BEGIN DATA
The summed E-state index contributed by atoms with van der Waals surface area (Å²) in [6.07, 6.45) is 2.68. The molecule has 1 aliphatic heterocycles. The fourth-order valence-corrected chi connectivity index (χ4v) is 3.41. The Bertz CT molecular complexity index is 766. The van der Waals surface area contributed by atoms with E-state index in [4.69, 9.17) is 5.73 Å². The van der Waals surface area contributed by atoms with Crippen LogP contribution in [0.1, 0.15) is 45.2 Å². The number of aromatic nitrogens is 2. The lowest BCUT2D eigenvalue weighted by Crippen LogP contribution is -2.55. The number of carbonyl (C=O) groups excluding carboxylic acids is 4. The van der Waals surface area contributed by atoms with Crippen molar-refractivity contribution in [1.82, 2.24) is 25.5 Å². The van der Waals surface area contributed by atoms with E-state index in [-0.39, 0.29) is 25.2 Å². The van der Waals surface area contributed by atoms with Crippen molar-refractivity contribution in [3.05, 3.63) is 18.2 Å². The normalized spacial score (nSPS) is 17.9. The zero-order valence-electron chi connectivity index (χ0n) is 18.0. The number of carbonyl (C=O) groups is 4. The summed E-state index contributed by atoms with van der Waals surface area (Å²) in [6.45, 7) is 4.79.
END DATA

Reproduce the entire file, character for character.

The summed E-state index contributed by atoms with van der Waals surface area (Å²) in [6.07, 6.45) is 2.68. The molecule has 1 aliphatic heterocycles. The fourth-order valence-corrected chi connectivity index (χ4v) is 3.41. The Bertz CT molecular complexity index is 766. The van der Waals surface area contributed by atoms with E-state index in [4.69, 9.17) is 5.73 Å². The van der Waals surface area contributed by atoms with Crippen LogP contribution in [0.1, 0.15) is 45.2 Å². The number of aromatic nitrogens is 2. The lowest BCUT2D eigenvalue weighted by Crippen LogP contribution is -2.55. The number of carbonyl (C=O) groups excluding carboxylic acids is 4. The van der Waals surface area contributed by atoms with Crippen molar-refractivity contribution in [1.82, 2.24) is 25.5 Å². The van der Waals surface area contributed by atoms with E-state index in [-0.39, 0.29) is 25.2 Å². The van der Waals surface area contributed by atoms with Crippen molar-refractivity contribution in [3.05, 3.63) is 18.2 Å². The normalized spacial score (nSPS) is 17.9. The zero-order valence-electron chi connectivity index (χ0n) is 18.0. The number of carbonyl (C=O) groups is 4. The summed E-state index contributed by atoms with van der Waals surface area (Å²) in [6.45, 7) is 4.79.